Extreme! Tooth Decay

Electrolytes are important. And they should be. Without them, dunking basketballs or doing a sweet ollie on a skateboard would be impossible. If you ever ran low on electrolytes, you could die or have a muscle cramp. I forget which, maybe both. That’s why so many people drink tons and tons of sports drinks. And that’s why those same people have horrible, twisted maws full of putrefied, moldering teeth. Their smiles are like razor blades slashing at your sanity. Their mouths, a chasm of oral hopelessness, are full of decrepit teeth like tumbledown gravestones.

The problem with many of the sports and energy drinks on the market today is that they are highly acidic. Dental scientists tested the acidity of thirteen different sports drinks by dunking tooth enamel samples in the beverages for fifteen minutes a day (followed by a two-hour dip in laboratory-grade saliva) and found that after only five days, the tooth enamel was damaged.

If you must drink sports drinks (because let’s face it—those basketballs aren’t going to dunk themselves), here are some precautions you should take:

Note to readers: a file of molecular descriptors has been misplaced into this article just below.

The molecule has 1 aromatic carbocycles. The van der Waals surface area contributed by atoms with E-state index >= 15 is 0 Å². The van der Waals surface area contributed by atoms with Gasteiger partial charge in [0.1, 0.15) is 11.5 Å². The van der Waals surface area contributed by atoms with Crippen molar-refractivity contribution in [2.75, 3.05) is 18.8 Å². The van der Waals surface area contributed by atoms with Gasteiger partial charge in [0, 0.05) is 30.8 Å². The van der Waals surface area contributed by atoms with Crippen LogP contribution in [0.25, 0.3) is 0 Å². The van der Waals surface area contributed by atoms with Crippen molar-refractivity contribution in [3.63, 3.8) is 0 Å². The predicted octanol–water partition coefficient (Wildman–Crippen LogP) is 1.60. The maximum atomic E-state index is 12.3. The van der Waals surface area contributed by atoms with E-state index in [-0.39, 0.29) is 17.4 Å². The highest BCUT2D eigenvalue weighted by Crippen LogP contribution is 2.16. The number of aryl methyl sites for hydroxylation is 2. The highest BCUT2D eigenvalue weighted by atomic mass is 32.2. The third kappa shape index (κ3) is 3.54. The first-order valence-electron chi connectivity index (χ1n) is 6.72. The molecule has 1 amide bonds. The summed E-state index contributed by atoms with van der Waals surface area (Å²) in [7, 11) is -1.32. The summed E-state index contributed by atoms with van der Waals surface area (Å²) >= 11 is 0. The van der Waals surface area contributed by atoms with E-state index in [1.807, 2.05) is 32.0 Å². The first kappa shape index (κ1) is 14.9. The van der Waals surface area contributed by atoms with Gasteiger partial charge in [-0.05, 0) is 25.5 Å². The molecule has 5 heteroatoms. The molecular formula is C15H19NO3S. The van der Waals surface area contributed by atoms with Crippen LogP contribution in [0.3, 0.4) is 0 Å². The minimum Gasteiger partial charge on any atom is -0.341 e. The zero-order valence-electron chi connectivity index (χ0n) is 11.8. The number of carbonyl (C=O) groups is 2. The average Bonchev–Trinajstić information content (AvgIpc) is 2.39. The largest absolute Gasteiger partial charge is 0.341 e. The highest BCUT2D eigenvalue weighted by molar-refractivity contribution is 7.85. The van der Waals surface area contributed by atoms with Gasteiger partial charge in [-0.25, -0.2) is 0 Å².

1. Don’t brush your teeth for two hours after drinking a sports drink or you will rub that sports-acid right into your sports-enamel.

2. Drink sports drinks from a beer bong. That way, the acid bypasses the mouth and goes right to your stomach, which is filled with deadly acid already.

3. Drink coconut water instead, then dunk the coconut.

4. Have teeth removed and replaced with the whirring metal blade of a food processor.

5.Wear a mouth guard.


Source: Medical News Today


About the Author

<p>"Dr." J.P. HuxtaBULL completed several CPR and sewing courses in the former Soviet Union and has received honorary medical degrees from the University of Okoboji, Empire State University and Hudson College. He currently works as a sports physician for various underground fight clubs and lawn dart leagues.</p>